Dawn Tyler Watson – Mad Love | Album Review

Dawn Tyler Watson – Mad Love

Independent release


12 Tracks/53:29

In the two years since she earned first place in the Band category at the International Blues Challenge, vocalist Dawn Tyler Watson has toured the world while maintaining an active schedule in venues across Canada. Her festival appearances have expanded her fan base as attendees are captivated by a striking voice coupled with a commanding stage presence. She was nominated for a 2017 Blues Blast Award in the Sean Costello Rising Star Award category in addition to receiving numerous Canadian Blues music awards.

On her fifth recording, Watson is reunited with the Ben Racine Band, the group that backed her at the International Blues Challenge. With a three piece horn section, this experienced aggregation packs the instrumental firepower equal to Watson’s considerable talents. That is apparent right from the start as Francois Dube lays down a thick bass line, then drummer Nicky Estor jumps in to set up a propulsive rhythm on “Alligator”. Guest Steve Marriner (MonkeyJunk) blows some sweet harp licks as the singer relates the joy she feels in her life as a road warrior.

The disc features eight other emotive original tunes from Watson, with “Feel Good To Watch You Go” being a moving break-up ballad with Watson leaving no doubt that she will endure after her man is gone. Racine answers her pain with a heartrending guitar break. “This & That” is a swinging affair as Watson preaches equality in her relationship, egged on by insistent riffing from the horn section, consisting of Mathieu “Moose” Mousseau on baritone sax, Kaven Jalbert on tenor and baritone sax, and Nicolas Boulay on trumpet. The horns also play a prominent role on “Masochistic Heart,” cushioning the singer’s desperate admission that she lacks the willpower to break free of love’s hold.

“Lost” is another dark expression of love gone bad, the eerie mood set up by lingering chords from John Sadowy on organ. There are more broken emotions to deal with on “Love To Burn,” but this time Watson is taking command, declaring the time for talk is past, now it’s time for her man to get gone. The singer celebrates her independence on a romping jaunt through “I Look Good,” confident that she has what it takes to attract more than a few possible replacement suitors. “Little Frankie” Thiffault adds his soaring tenor sax to the mix. The lost love theme continues on “Away Too Fast,” a soulful number featuring a stellar Jalbert tenor sax solo.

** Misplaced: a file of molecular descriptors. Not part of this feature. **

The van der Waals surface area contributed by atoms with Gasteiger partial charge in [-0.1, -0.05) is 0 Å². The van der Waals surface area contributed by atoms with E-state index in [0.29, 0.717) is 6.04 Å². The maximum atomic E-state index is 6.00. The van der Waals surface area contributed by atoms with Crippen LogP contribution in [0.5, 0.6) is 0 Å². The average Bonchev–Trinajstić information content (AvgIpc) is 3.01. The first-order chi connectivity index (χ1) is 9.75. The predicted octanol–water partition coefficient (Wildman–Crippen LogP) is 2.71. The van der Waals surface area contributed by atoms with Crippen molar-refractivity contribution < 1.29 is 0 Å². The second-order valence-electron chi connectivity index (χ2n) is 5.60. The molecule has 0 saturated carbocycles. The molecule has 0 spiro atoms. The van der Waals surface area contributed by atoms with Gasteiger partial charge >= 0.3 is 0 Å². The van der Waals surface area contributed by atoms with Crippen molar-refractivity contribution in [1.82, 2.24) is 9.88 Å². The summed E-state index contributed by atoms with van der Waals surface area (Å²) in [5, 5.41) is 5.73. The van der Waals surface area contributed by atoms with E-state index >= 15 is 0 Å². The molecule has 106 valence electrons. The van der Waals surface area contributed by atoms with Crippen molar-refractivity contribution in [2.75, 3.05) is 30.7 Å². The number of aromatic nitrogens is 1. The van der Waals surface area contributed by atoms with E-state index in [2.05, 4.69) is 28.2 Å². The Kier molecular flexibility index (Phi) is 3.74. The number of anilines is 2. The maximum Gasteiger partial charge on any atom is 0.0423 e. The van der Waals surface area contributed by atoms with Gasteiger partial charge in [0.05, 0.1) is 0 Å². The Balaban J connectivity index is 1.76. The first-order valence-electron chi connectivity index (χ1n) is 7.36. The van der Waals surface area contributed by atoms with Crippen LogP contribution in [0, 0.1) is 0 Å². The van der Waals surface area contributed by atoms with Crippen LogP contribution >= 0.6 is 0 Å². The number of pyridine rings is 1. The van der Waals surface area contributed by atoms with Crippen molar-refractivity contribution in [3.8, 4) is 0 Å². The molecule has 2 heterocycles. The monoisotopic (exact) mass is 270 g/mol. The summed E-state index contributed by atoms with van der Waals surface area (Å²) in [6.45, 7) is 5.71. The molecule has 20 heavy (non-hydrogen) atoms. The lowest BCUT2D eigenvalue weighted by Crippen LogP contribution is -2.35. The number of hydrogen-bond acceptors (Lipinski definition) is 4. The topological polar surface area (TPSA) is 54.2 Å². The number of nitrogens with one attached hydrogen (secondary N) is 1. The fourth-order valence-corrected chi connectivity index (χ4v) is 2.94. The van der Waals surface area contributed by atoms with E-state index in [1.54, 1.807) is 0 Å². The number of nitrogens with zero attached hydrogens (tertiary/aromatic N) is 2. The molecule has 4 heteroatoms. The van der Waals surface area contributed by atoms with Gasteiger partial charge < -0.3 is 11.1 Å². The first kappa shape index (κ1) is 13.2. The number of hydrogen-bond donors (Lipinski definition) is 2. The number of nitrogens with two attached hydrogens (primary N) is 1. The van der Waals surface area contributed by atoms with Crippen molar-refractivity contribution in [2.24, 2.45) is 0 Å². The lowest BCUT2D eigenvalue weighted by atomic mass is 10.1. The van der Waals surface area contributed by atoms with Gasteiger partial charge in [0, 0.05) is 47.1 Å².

Of the three covers, “Don’t Make Me Mad” induces the most vivid reaction as Watson verbalizes a stern warning to remain true, the band laying down a swaggering accompaniment that drives the point home, with Alain Talbot joining on bass trombone. The mood improves with a distinctive New Orleans feel on “The Only One For Me,” as Racine shares the vocal lead for a mutual declaration of love. Weak lyrical content might have doomed the ominous “Bad Seed”. But Watson’s chilling portrayal, coupled with guest Steve Hill’s intense guitar interludes, carries the day in the end.

For the closing song, Watson shifts to a gospel-like presentation on “The River,” the combination of her voice with Liana Primerano’s ethereal tones immerses listeners in a message of uplifting reverence, complete with a twist at the end. It is a fitting ending for a project that highlights Watson’s talents as a singer and songwriter. With rousing support form the Ben Racine Band, she is once again reaching for the highest level of recognition from the international blues community. A disc well-worth a listen…….

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